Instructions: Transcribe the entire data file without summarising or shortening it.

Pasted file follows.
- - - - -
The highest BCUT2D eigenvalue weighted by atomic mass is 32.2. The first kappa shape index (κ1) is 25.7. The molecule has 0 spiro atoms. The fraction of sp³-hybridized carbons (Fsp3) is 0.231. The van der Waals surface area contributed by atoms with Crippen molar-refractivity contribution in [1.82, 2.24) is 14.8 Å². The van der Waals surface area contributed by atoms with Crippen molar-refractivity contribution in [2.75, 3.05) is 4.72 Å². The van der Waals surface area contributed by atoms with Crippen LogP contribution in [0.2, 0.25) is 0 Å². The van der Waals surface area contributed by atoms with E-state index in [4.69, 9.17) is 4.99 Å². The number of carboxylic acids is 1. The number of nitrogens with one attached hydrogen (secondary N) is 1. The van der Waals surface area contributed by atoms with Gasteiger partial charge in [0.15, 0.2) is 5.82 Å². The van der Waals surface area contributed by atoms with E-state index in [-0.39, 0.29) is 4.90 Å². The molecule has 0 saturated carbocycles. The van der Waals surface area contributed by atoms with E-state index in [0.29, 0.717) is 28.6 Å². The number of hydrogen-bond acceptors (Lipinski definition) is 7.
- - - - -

The highest BCUT2D eigenvalue weighted by atomic mass is 32.2. The first kappa shape index (κ1) is 25.7. The molecule has 0 spiro atoms. The fraction of sp³-hybridized carbons (Fsp3) is 0.231. The van der Waals surface area contributed by atoms with Crippen molar-refractivity contribution in [1.82, 2.24) is 14.8 Å². The van der Waals surface area contributed by atoms with Crippen molar-refractivity contribution in [2.75, 3.05) is 4.72 Å². The van der Waals surface area contributed by atoms with Crippen LogP contribution in [0.2, 0.25) is 0 Å². The van der Waals surface area contributed by atoms with E-state index in [4.69, 9.17) is 4.99 Å². The number of carboxylic acids is 1. The number of nitrogens with one attached hydrogen (secondary N) is 1. The van der Waals surface area contributed by atoms with Gasteiger partial charge in [0.15, 0.2) is 5.82 Å². The van der Waals surface area contributed by atoms with E-state index in [-0.39, 0.29) is 4.90 Å². The molecule has 0 saturated carbocycles. The van der Waals surface area contributed by atoms with E-state index in [0.29, 0.717) is 28.6 Å². The number of hydrogen-bond acceptors (Lipinski definition) is 7.